If there has ever been a misleading headline, it has to be the one above, at least according to European carmakers. Hydrogen cars, they say, are not a viable alternative to battery electric vehicles.
“You won’t see any hydrogen usage in cars,” Volkswagen’s chief executive Herbert Diess told the Financial Times recently. “Not even in 10 years because the physics behind it are so unreasonable.”
In this, Diess appears to share the opinion of the man he sees as a major competitor: Elon Musk, who said a few years ago hydrogen cars were “incredibly dumb.” Hydrogen as a fuel and as an energy storage vehicle has been gaining increasing popularity in the past couple of years, but somehow hydrogen cars have failed to take off in any way comparable to EVs.
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That’s because of two things. First, hydrogen fuel cell technology is expensive, and it has not been able to accomplish the major cost cuts that EV technology—specifically battery technology—has recorded in the most recent past, making some EVs quite affordable. Second, major investments have yet to be made in the construction of hydrogen fueling stations. For that, carmakers need to send more hydrogen cars.
Fast charging—or fueling—is perhaps the main advantage of hydrogen cars over EVs, along with the absent risk of battery combustion. Range anxiety is strictly an EV phenomenon. But hydrogen cars still need fuel, and this fuel happens to be highly flammable. Sometimes this causes fires at fueling stations.
Some carmakers do have hydrogen car programs, among them Toyota, with its Mirai, which was the first mass-produced hydrogen car in the world. Hyundai also has a hydrogen model, the Nexos, and even a European carmaker, BMW, plans to launch a hydrogen car next year. Does this mean the hydrogen cars are coming, whatever Diess and Musk think? Not yet.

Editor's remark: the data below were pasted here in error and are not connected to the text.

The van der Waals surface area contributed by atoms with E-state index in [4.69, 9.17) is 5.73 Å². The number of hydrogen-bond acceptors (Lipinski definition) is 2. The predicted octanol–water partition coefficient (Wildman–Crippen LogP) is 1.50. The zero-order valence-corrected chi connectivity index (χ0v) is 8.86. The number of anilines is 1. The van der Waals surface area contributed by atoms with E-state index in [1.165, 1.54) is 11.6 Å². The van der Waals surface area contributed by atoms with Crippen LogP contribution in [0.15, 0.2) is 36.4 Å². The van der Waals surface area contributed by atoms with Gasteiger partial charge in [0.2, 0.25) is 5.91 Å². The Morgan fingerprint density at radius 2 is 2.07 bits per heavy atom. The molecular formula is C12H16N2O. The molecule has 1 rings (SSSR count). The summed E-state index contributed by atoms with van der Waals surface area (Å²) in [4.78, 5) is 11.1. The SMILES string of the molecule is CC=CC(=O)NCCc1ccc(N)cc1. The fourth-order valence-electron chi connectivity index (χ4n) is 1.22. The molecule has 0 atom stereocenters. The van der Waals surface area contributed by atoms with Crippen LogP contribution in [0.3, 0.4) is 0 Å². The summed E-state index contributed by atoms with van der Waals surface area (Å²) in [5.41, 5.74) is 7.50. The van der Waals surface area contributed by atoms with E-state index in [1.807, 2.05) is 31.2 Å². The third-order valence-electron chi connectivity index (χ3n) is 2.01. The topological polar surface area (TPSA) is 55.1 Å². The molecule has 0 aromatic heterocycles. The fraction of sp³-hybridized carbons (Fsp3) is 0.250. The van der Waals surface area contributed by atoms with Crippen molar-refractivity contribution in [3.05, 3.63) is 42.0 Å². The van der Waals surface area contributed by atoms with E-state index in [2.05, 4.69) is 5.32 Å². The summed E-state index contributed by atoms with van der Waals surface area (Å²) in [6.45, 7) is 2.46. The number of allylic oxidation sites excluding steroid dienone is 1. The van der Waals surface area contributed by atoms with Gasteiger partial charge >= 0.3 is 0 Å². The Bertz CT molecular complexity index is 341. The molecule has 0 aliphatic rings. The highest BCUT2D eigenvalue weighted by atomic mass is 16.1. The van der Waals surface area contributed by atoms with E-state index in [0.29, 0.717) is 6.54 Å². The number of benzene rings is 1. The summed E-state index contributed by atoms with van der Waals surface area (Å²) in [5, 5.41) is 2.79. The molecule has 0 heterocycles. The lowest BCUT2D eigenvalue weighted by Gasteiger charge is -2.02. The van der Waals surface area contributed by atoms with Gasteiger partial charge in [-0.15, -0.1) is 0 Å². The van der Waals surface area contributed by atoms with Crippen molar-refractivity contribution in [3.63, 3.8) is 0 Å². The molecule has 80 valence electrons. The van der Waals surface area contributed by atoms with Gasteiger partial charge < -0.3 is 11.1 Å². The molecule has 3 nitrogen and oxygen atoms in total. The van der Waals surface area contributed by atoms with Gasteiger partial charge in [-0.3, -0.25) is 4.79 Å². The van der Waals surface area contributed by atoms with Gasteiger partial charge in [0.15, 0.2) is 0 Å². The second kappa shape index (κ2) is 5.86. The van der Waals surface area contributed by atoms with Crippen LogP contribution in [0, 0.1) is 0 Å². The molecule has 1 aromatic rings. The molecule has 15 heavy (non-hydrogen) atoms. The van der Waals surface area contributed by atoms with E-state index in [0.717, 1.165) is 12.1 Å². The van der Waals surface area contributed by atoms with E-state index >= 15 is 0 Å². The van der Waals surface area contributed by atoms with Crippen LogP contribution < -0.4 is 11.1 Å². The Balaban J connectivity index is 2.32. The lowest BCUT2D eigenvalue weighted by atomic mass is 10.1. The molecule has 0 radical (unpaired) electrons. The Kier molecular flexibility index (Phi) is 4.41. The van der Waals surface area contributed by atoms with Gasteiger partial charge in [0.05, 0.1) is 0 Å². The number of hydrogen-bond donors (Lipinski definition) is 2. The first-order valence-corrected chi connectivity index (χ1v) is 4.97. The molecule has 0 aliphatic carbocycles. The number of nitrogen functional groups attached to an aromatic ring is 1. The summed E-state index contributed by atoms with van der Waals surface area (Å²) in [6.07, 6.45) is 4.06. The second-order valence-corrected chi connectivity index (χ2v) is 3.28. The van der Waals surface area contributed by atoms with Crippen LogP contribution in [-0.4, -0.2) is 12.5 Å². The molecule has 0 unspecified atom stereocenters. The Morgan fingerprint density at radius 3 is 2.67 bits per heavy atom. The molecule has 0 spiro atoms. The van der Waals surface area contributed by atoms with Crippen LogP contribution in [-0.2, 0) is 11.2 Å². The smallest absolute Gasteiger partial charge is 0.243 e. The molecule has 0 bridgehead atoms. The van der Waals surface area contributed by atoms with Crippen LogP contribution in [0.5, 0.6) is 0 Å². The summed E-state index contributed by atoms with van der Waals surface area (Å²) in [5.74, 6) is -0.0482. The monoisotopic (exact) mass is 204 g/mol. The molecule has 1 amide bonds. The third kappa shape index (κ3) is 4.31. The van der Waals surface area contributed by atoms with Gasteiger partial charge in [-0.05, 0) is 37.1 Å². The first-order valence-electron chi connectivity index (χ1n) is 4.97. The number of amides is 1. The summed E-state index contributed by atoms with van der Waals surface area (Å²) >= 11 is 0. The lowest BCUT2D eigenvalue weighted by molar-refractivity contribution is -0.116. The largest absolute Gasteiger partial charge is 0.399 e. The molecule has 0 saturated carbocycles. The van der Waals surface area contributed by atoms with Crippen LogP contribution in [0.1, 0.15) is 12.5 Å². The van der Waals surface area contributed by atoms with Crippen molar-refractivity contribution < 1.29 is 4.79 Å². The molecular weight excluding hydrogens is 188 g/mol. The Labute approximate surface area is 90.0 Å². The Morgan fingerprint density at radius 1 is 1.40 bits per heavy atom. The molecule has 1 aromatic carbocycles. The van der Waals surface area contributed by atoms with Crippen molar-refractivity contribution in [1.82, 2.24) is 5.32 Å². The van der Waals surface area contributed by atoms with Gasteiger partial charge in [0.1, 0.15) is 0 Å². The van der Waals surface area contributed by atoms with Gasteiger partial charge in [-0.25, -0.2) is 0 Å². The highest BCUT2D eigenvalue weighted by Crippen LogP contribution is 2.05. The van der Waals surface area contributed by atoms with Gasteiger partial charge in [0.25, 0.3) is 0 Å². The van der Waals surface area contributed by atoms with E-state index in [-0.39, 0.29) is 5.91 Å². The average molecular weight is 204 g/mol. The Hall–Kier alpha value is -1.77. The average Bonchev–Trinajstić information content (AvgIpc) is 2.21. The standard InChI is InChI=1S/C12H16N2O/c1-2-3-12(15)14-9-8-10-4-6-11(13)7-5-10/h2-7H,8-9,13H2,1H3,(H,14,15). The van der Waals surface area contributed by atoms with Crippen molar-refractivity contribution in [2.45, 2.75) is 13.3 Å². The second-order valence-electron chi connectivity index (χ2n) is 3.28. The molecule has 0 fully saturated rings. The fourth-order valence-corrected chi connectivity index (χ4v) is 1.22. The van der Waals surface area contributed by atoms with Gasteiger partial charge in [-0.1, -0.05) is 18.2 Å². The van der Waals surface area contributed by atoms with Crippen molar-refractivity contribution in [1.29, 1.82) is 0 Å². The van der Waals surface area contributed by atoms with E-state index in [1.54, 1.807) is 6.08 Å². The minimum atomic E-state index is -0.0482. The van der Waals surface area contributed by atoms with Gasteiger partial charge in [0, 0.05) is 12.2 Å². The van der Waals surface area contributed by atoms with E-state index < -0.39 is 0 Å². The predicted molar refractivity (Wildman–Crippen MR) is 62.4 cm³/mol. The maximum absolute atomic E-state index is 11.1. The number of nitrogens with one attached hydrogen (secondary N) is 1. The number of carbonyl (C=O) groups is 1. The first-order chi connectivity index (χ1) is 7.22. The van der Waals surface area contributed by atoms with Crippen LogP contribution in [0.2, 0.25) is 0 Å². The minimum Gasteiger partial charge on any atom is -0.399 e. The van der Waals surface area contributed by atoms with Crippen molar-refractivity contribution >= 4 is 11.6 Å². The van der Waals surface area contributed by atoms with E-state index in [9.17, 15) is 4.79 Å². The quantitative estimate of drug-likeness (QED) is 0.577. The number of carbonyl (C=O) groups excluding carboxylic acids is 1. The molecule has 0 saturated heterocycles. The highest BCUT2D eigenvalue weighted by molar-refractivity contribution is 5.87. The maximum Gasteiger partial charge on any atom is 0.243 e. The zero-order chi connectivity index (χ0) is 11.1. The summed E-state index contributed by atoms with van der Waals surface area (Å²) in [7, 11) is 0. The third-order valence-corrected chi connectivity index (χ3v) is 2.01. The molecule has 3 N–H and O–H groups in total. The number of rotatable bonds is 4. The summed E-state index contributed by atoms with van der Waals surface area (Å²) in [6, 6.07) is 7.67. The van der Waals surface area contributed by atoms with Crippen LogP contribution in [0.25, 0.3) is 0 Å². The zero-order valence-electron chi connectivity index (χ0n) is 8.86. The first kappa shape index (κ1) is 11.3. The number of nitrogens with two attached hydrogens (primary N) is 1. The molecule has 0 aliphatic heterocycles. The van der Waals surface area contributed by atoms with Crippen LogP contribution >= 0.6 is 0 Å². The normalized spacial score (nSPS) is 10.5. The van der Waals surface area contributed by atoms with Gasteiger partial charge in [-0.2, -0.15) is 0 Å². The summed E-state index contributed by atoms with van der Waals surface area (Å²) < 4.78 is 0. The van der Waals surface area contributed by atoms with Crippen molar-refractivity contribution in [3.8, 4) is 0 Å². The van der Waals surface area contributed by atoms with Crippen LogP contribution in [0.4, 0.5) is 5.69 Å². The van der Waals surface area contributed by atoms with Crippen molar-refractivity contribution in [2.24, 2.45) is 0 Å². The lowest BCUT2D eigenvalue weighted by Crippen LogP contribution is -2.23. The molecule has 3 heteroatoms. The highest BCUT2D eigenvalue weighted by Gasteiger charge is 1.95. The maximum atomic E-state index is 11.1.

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The Financial Times report notes how major European carmakers all toyed with fuel cell technology before quietly giving up, including Diess’ Volkswagen and even Mercedes, which, according to the report, spent decades trying to make hydrogen technology work for it.
Yet fuel cell technology could become viable in the future, at least according to Renault’s head of alternative fuels. Philippe Prevel told the FT that while regular passenger cars using fuel cell technology are unlikely to become economically viable over the next ten years, some vehicles on closed networks or fixed routes could make it before that, likely because it is easier to set up fueling stations at the two ends of a fixed route.
Indeed, fueling station infrastructure seems to be the biggest obstacle, and not just in Europe. It is a problem in the United States as well, in its only hydrogen car market – California.
“We are an early market and these cars are not cheap for lease or sale,” Keith Malone from the California Fuel Cell Partnership told ABC News last December. “Most stations are concentrated in urban areas in California. But we’ve seen a lot of progress. The real challenge is rolling out the fueling network. But the vehicles are here. They’re good, people love them.”
It appears to be a vicious circle: in order to buy a fuel cell car, a driver will need to know there will be enough fueling stations. But to build fueling stations, companies need to know there will be enough drivers using them. And for now, there aren’t, at least in Europe and the US.
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Perhaps the sentiment that VW’s Diess and Tesla’s Musk share is nothing but a case of sour grapes. After all, VW has already poured billions in EV production and will hardly like to see competition from a different technology that lacks EV’s main problems. Tesla has also bet entirely on EVs, so alternatives would hardly be a cause for joy.
China, however, is betting on these alternatives along with EVs. Last year, Beijing said it will direct a package of policies towards improving the hydrogen car production supply chain and advancing relevant technologies in a bid to make hydrogen cars more popular in the country. Plans are to have a million hydrogen cars on Chinese roads by 2030. And if China does something, it might pay to watch it closely.
This article was originally published on Oilprice.com